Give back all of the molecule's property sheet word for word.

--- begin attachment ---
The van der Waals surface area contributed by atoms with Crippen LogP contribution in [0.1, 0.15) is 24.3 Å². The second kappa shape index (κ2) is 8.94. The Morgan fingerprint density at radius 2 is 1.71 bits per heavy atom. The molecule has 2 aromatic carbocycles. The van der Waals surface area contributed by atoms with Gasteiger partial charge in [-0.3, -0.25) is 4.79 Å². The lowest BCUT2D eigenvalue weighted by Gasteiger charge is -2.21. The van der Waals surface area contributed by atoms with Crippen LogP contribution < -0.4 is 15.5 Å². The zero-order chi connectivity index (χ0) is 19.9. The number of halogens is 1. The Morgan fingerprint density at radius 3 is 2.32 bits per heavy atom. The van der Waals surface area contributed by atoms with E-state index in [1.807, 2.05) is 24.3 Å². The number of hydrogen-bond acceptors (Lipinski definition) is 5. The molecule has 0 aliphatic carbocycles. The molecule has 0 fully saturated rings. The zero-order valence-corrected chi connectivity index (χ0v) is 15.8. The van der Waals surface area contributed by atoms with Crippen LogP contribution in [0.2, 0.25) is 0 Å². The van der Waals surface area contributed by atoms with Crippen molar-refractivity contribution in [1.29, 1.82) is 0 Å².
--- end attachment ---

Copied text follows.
The van der Waals surface area contributed by atoms with Crippen LogP contribution in [0.1, 0.15) is 24.3 Å². The second kappa shape index (κ2) is 8.94. The Morgan fingerprint density at radius 2 is 1.71 bits per heavy atom. The molecule has 2 aromatic carbocycles. The van der Waals surface area contributed by atoms with Gasteiger partial charge in [-0.3, -0.25) is 4.79 Å². The lowest BCUT2D eigenvalue weighted by Gasteiger charge is -2.21. The van der Waals surface area contributed by atoms with Crippen LogP contribution < -0.4 is 15.5 Å². The zero-order chi connectivity index (χ0) is 19.9. The number of halogens is 1. The Morgan fingerprint density at radius 3 is 2.32 bits per heavy atom. The van der Waals surface area contributed by atoms with E-state index in [1.807, 2.05) is 24.3 Å². The number of hydrogen-bond acceptors (Lipinski definition) is 5. The molecule has 0 aliphatic carbocycles. The molecule has 0 fully saturated rings. The zero-order valence-corrected chi connectivity index (χ0v) is 15.8. The van der Waals surface area contributed by atoms with Crippen LogP contribution in [0.2, 0.25) is 0 Å². The van der Waals surface area contributed by atoms with Crippen molar-refractivity contribution in [1.29, 1.82) is 0 Å².